I was recently walking through a factory shop floor that was essentially a machining shop (20-odd mills, drills and turns of varying age and design) with one small assembly cell stuck at the end of the hall. In this cell, the local lean team had worked very hard at implementing all the lean tools and improved quality, productivity and eliminated WIP by going to single piece flow. They were still struggling with regular supply in small containers, for the usual organizational issues with logistics. This was not bad at all, considering the general panic about 20% lower volumes than at this point last year. They’d managed to reduce headcount faster than falling demand, and to do so without traumatizing the operators, who had participated actively to the “lean implementation.”
This, right in the middle of a tool shop with mostly idle machines, visibly disgruntled operators, crates of semi-worked parts, half dismembered machines in the midst of equally half-hearted maintenance – the very image of the bad old days of factory life. Here, I thought, I could see the very source of our difficulties with learning lean. What the lean team had done was perfectly right, and also, probably equally useless for the company. It was doing the right thing at the wrong place, and in the wrong way. How do you get out of that hole?
For several years, I’ve wondered about the slow rate at lean implementation. Recently, while discussing this topic with a genuine lean hero, Orry Fiume of Wiremold fame and author of Lean Accounting, we even wondered whether lean can be taught at all – coming from two experienced lean instructors, this is pretty scary. In general, such conversations are all about the fact that so few managers are really into doing lean for real – lacking both the motivation and the persistence to go all the way. But what about us instructors? What about the gurus and the consultants? What is our share in the difficulties with the lean transformation. Maybe we’re just teaching this stuff wrong?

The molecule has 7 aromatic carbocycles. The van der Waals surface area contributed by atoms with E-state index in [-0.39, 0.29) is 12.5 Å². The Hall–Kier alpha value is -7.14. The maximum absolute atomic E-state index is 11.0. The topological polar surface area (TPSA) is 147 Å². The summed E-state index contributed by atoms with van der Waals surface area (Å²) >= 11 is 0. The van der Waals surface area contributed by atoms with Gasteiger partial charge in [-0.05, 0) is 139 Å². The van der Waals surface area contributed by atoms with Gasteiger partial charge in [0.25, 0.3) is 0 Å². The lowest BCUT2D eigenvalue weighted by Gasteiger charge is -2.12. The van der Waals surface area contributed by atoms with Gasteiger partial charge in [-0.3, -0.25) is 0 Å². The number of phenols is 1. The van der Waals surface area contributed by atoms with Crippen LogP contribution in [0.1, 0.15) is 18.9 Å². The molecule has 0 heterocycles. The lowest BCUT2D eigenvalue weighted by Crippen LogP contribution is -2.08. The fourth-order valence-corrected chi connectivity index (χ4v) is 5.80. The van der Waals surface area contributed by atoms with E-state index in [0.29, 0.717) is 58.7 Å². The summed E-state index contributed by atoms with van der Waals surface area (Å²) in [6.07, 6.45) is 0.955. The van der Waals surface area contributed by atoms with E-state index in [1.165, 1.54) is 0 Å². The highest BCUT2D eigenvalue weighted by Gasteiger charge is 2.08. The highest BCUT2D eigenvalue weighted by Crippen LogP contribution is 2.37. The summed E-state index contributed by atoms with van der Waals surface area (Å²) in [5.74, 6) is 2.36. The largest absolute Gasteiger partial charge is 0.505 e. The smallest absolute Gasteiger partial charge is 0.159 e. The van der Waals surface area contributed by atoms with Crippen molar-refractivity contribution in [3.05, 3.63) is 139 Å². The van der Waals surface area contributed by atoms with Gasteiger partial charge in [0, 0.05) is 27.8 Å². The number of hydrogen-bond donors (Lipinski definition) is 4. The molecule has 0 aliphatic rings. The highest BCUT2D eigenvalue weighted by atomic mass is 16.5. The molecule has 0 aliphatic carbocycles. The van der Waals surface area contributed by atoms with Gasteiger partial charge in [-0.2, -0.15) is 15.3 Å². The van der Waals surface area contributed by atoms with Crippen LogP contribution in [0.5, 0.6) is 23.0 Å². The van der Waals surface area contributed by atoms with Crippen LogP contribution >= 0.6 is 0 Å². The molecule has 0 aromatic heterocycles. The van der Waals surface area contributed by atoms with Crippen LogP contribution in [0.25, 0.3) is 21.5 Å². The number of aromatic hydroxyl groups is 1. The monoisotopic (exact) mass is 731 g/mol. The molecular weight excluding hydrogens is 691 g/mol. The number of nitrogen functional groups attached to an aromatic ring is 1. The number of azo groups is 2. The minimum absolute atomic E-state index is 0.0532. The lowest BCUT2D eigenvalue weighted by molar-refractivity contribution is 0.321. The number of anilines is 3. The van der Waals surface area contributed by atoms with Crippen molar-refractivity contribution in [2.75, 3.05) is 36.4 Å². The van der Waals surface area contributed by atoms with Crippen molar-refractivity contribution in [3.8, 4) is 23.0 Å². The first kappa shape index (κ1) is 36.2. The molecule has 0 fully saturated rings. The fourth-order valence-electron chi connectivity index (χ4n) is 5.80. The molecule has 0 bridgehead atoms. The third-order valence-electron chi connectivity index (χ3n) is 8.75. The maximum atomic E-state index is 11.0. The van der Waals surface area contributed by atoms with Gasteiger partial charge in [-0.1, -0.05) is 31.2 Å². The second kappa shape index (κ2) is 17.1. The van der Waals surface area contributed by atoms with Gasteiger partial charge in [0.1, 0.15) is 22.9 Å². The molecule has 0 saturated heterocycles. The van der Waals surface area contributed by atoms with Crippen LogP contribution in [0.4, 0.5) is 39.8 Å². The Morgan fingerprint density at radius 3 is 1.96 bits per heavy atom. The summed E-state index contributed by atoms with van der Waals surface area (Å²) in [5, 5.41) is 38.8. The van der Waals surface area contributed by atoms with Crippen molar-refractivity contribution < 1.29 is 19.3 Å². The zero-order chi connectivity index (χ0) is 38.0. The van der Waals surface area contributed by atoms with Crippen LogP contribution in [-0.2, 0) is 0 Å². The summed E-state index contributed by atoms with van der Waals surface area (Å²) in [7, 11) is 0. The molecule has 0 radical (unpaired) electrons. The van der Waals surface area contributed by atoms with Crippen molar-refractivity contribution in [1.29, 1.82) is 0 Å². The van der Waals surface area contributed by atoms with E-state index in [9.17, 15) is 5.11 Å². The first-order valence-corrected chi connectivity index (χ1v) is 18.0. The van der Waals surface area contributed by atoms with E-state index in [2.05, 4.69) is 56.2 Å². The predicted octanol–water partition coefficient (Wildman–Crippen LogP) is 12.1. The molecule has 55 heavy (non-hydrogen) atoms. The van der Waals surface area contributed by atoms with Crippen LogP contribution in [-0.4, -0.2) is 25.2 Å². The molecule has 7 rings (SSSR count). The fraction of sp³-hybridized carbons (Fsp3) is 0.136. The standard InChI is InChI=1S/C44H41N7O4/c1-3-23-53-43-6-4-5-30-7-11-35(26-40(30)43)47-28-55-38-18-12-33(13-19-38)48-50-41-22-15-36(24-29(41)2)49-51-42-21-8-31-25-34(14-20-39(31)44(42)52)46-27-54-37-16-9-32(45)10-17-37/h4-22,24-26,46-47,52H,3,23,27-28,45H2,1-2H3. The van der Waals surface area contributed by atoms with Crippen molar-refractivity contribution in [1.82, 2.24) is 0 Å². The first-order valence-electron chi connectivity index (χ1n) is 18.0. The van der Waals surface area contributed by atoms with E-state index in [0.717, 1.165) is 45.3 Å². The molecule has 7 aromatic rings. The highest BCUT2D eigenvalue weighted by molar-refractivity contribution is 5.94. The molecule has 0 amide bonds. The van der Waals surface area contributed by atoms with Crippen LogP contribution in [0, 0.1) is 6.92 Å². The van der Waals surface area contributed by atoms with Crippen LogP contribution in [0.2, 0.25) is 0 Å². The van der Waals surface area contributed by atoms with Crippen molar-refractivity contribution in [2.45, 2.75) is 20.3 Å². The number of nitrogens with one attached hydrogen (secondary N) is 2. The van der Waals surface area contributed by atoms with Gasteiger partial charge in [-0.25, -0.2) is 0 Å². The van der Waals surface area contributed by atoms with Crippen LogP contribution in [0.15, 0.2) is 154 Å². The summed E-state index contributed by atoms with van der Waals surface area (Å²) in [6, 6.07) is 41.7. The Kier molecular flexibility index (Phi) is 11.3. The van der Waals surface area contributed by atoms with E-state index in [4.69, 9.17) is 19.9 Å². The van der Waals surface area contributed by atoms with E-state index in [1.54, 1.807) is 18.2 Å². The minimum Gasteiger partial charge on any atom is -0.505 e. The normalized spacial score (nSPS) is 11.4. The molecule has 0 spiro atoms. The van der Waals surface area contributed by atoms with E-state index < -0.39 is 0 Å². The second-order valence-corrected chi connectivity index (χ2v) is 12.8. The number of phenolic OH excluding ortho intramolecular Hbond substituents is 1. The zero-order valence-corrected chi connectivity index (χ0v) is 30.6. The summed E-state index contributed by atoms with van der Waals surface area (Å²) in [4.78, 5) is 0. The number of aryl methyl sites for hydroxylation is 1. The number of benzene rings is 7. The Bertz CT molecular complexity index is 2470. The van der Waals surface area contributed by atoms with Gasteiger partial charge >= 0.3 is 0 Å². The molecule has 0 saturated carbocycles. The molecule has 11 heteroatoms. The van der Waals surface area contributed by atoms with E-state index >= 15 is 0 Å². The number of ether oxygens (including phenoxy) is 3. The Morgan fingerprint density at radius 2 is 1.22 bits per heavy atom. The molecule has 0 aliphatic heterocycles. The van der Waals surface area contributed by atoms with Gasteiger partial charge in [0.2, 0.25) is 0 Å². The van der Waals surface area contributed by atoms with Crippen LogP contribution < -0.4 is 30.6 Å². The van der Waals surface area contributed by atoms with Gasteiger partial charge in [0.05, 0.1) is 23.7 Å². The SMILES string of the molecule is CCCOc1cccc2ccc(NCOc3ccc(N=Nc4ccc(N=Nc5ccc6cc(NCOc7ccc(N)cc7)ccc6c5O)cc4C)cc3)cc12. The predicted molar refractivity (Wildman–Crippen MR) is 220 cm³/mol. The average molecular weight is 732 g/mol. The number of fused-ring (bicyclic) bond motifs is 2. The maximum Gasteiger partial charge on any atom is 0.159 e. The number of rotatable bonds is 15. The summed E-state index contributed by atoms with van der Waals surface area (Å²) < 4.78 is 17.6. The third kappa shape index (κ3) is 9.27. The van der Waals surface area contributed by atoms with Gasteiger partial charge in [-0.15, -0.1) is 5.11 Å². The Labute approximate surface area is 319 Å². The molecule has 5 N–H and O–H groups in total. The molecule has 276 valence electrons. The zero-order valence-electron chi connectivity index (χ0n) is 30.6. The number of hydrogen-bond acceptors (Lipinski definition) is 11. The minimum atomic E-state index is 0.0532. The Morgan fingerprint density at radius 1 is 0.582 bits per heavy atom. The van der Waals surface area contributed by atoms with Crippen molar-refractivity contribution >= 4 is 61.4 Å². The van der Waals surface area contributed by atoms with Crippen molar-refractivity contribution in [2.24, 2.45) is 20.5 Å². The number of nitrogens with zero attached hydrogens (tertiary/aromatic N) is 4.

With fifteen years of experimenting with lean transformation, there are two questions that keep bugging me whenever I work with some people in implementing this or that:
- Are we focusing on the right problem?
- Are we applying the tools correctly?
Focusing on the right problem is all about developing the right person, in areas where the company can get an immediate benefit, whilst improving its structural position – in effect, getting its practice closer to its business model. Applying the tool correctly is about getting the results, of course, but as a part of a rigorous PDCA cycle, so they get the learning as well. In the case of this factory, getting the dedicated lean team to improve one assembly cell while the company was overflowing with stocks of castings and machined parts because of both poor flexibility in the machine shop and poor availability of the machines didn’t quite feel like the right problem to solve, right then and there.
But more globally, as lean instructors, what is the problem that we’re trying to solve? We know what clients want. They want someone to come in, implement these gee-whiz lean techniques so that they get some cost or cash improvements and let them get on with their work. And to a large extent, many lean teachers and consultants now know enough to deliver. But is that the correct problem?
In Taiichi Ohno’s original 1973 summary the Toyota Production System (TPS), he describes TPS (as translated by Toyota veteran and lean author Art Smalley): “TPS is a series of related activities aimed the elimination of waste in order to reduce cost, improve quality, and improve productivity.” It doesn’t say “TPS is a series of best practice to apply to reach a good level of cost, quality and productivity.” In fact, if we take this definition to the letter, the issue here is not to get a team of lean specialists to implement lean techniques on line or cells, but to get the manager in charge of a section to practice a given set of activities so that they: